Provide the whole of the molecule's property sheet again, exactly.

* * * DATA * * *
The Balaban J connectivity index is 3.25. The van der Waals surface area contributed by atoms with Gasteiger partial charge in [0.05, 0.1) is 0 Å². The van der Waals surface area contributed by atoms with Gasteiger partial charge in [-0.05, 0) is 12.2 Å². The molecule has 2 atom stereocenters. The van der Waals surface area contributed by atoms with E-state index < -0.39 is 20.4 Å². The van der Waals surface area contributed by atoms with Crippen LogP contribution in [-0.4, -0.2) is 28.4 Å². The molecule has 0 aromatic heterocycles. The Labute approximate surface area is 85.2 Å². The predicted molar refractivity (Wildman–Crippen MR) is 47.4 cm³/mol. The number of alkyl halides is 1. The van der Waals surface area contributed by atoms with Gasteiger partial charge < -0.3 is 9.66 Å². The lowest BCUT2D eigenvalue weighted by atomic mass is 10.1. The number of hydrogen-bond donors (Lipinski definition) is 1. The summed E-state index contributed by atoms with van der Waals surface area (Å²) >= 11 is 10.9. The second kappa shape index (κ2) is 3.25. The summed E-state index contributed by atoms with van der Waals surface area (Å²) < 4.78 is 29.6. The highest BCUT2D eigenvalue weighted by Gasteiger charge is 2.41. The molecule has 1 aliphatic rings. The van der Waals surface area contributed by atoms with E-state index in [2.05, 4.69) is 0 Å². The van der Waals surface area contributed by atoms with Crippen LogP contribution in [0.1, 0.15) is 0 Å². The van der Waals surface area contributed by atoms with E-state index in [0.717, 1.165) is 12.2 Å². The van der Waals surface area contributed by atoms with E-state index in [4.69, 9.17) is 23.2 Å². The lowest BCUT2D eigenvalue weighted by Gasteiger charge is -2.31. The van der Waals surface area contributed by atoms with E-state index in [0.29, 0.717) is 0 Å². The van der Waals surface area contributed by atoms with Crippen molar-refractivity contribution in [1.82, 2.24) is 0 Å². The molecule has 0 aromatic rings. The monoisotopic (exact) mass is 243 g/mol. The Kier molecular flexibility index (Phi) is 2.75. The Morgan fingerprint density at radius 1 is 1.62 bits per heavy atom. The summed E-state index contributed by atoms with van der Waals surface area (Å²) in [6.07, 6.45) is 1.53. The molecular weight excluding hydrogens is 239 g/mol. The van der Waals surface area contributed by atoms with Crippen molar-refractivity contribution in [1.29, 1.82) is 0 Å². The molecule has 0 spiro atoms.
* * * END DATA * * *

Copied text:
The Balaban J connectivity index is 3.25. The van der Waals surface area contributed by atoms with Gasteiger partial charge in [0.05, 0.1) is 0 Å². The van der Waals surface area contributed by atoms with Gasteiger partial charge in [-0.05, 0) is 12.2 Å². The molecule has 2 atom stereocenters. The van der Waals surface area contributed by atoms with E-state index < -0.39 is 20.4 Å². The van der Waals surface area contributed by atoms with Crippen LogP contribution in [-0.4, -0.2) is 28.4 Å². The molecule has 0 aromatic heterocycles. The Labute approximate surface area is 85.2 Å². The predicted molar refractivity (Wildman–Crippen MR) is 47.4 cm³/mol. The number of alkyl halides is 1. The van der Waals surface area contributed by atoms with Gasteiger partial charge < -0.3 is 9.66 Å². The lowest BCUT2D eigenvalue weighted by atomic mass is 10.1. The number of hydrogen-bond donors (Lipinski definition) is 1. The summed E-state index contributed by atoms with van der Waals surface area (Å²) >= 11 is 10.9. The second kappa shape index (κ2) is 3.25. The summed E-state index contributed by atoms with van der Waals surface area (Å²) < 4.78 is 29.6. The highest BCUT2D eigenvalue weighted by Gasteiger charge is 2.41. The molecule has 1 aliphatic rings. The van der Waals surface area contributed by atoms with E-state index in [2.05, 4.69) is 0 Å². The van der Waals surface area contributed by atoms with Crippen LogP contribution in [0.1, 0.15) is 0 Å². The van der Waals surface area contributed by atoms with E-state index in [0.717, 1.165) is 12.2 Å². The van der Waals surface area contributed by atoms with E-state index in [4.69, 9.17) is 23.2 Å². The lowest BCUT2D eigenvalue weighted by Gasteiger charge is -2.31. The van der Waals surface area contributed by atoms with E-state index in [0.29, 0.717) is 0 Å². The van der Waals surface area contributed by atoms with Crippen molar-refractivity contribution in [1.82, 2.24) is 0 Å². The molecule has 0 aromatic rings. The monoisotopic (exact) mass is 243 g/mol. The Kier molecular flexibility index (Phi) is 2.75. The Morgan fingerprint density at radius 1 is 1.62 bits per heavy atom. The summed E-state index contributed by atoms with van der Waals surface area (Å²) in [6.07, 6.45) is 1.53. The molecular weight excluding hydrogens is 239 g/mol. The van der Waals surface area contributed by atoms with Crippen molar-refractivity contribution in [1.29, 1.82) is 0 Å². The molecule has 0 spiro atoms.